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Dwarka Prasad Vs. Rameshwar Dayal Khandelwal & Ors. on 17 December, 2009

Dwarka Prasad Vs. Rameshwar Dayal Khandelwal & Ors. on 17 December, 2009
Author: J Panchal
Bench: B. Sudershan Reddy, J.M. Panchal

IN THE SUPREME COURT OF INDIA

CIVIL APPELLATE JURISDICTION

CIVIL APPEAL NO. 8408 OF 2009

(Arising out of S.L.P. (Civil) No. 24019 of 2007) Dwarika Prasad Appellant

Versus

Rameshwar Dayal Khandelwal & ors. Respondents

JUDGMENT

J.M. PANCHAL, J.

Leave granted.

2. Challenge in this appeal by special leave is to the judgment dated October 26, 2007, rendered by the High Court of Madhya Pradesh, Bench at Gwalior in Writ Petition No. 5073 of 2007, by which the order dated July 23, 2007, passed by the learned IVth Additional District Judge, Gwalior in Civil Suit No. 35-A of 2006 rejecting 2

the application filed by the appellant under Section 10 of the Code of Civil Procedure to stay the suit, is confirmed.

3. The relevant facts, which emerge from the record of the case are as under:

The respondent No. 1 herein is the original plaintiff. He has filed suit to declare that Sale Deed dated July 12, 2004 executed by the appellant and original defendants Nos. 2 and 3 in favour of original defendant No. 4 is invalid and illegal. He has also prayed the court to injunct the appellant and original defendants Nos. 2 and 3 from alienating the ancestral suit property. In the plaint it is stated that the property in dispute belonged to his father and the appellant as well as grandfather of the original defendants Nos. 2 and 3 and defendants Nos. 5 to 8. According to the plaint Ghisalal, who was owner of the property, expired on December 10, 1952 and was survived by three sons, i.e., the original plaintiff, the appellant and one Shankar Lal, who was father of defendants Nos. 5 to 8. What is 3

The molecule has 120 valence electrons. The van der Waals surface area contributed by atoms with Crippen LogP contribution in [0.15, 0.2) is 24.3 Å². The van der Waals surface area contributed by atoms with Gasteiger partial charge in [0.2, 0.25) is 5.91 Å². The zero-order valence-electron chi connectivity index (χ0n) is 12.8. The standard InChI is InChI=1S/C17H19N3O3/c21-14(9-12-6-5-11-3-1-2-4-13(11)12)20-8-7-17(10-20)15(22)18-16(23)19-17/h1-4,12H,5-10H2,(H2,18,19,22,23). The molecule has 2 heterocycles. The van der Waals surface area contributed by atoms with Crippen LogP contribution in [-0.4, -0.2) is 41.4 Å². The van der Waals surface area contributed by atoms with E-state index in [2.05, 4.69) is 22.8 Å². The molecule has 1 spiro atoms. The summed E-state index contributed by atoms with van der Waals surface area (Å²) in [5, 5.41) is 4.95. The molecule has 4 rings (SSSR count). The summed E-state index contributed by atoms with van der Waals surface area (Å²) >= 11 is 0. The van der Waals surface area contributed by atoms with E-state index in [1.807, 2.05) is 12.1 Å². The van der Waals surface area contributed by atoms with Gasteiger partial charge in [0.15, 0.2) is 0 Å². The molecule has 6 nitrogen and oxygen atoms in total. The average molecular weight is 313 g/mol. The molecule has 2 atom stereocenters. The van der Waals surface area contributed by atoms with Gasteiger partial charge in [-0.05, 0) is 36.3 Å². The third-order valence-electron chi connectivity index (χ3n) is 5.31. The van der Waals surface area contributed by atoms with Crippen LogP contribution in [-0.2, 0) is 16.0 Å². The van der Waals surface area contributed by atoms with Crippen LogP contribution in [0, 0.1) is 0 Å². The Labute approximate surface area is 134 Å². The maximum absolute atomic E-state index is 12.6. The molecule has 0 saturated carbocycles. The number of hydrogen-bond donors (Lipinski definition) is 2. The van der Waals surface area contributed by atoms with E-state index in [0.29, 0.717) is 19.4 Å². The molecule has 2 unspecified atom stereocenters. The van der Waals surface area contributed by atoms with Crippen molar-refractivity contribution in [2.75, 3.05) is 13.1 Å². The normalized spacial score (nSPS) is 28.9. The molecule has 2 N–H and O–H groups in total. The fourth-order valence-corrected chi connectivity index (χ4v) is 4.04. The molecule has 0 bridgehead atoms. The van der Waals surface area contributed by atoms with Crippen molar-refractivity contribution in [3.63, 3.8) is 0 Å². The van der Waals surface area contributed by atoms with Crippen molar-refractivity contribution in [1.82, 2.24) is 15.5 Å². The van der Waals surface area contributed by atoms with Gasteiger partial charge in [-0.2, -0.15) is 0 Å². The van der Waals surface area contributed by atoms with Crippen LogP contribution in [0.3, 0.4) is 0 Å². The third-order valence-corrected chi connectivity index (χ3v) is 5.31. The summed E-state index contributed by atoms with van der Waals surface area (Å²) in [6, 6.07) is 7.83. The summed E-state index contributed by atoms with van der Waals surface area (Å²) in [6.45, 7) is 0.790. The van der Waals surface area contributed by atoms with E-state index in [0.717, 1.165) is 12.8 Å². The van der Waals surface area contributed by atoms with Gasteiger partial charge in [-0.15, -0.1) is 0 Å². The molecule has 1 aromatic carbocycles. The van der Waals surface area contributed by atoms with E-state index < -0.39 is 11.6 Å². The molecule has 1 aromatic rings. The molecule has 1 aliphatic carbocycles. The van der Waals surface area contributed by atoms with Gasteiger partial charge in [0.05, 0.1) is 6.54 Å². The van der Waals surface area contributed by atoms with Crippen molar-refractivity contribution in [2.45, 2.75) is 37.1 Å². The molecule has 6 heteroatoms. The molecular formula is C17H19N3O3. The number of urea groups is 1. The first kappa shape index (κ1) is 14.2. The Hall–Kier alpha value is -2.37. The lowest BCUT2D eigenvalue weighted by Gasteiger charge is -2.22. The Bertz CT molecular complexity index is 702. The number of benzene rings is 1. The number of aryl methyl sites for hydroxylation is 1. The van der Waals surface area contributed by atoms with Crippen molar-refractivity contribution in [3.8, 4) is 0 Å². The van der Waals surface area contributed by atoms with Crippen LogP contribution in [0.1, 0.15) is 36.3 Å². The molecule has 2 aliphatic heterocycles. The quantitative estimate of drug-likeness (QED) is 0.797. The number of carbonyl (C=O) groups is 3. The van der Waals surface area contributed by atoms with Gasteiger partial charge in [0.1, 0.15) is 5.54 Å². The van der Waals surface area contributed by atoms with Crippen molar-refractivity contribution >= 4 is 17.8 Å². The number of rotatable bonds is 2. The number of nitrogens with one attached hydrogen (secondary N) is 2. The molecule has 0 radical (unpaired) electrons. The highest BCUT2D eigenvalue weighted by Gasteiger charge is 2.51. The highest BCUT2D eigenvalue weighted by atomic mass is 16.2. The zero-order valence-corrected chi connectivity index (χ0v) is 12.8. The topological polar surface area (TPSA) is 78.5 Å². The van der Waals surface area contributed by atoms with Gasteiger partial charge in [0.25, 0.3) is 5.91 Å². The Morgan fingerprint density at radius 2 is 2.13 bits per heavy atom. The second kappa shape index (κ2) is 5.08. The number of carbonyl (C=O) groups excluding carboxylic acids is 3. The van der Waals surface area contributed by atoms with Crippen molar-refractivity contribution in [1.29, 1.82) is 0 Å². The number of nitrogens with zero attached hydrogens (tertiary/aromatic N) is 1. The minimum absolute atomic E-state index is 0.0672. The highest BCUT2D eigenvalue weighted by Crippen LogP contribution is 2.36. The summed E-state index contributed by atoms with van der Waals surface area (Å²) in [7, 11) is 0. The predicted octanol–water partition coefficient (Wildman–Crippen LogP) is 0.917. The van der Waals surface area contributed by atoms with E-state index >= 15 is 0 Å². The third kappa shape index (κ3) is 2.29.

claimed in the plaint is that the suit property was ancestral property belonging to Hindu Undivided Family and after death of Ghisalal his three sons became owners and occupants of the suit land but the appellant with mala fide intentions submitted an application before the Tehsildar, Gwalior to record his name as owner of the disputed land stating that a Will was executed by Ghisalal in his favour. It is claimed in the plaint that on coming to know about the same, the plaintiff and Shankar Lal filed objections, which were allowed by order dated September 11, 1954 and a direction was given by Tehsildar to record the names of three brothers, i.e., the plaintiff, the appellant and Shankar Lal in revenue records, as far as the suit property is concerned. The respondent No. 1 has mentioned in the plaint that the appellant clandestinely got removed the name of the plaintiff and Shankar Lal from the revenue records vide order dated January 14, 2004 and when this fact came to the knowledge of the plaintiff, he filed an appeal in the Court of Sub Divisional Magistrate, Gwalior, but the appeal was 4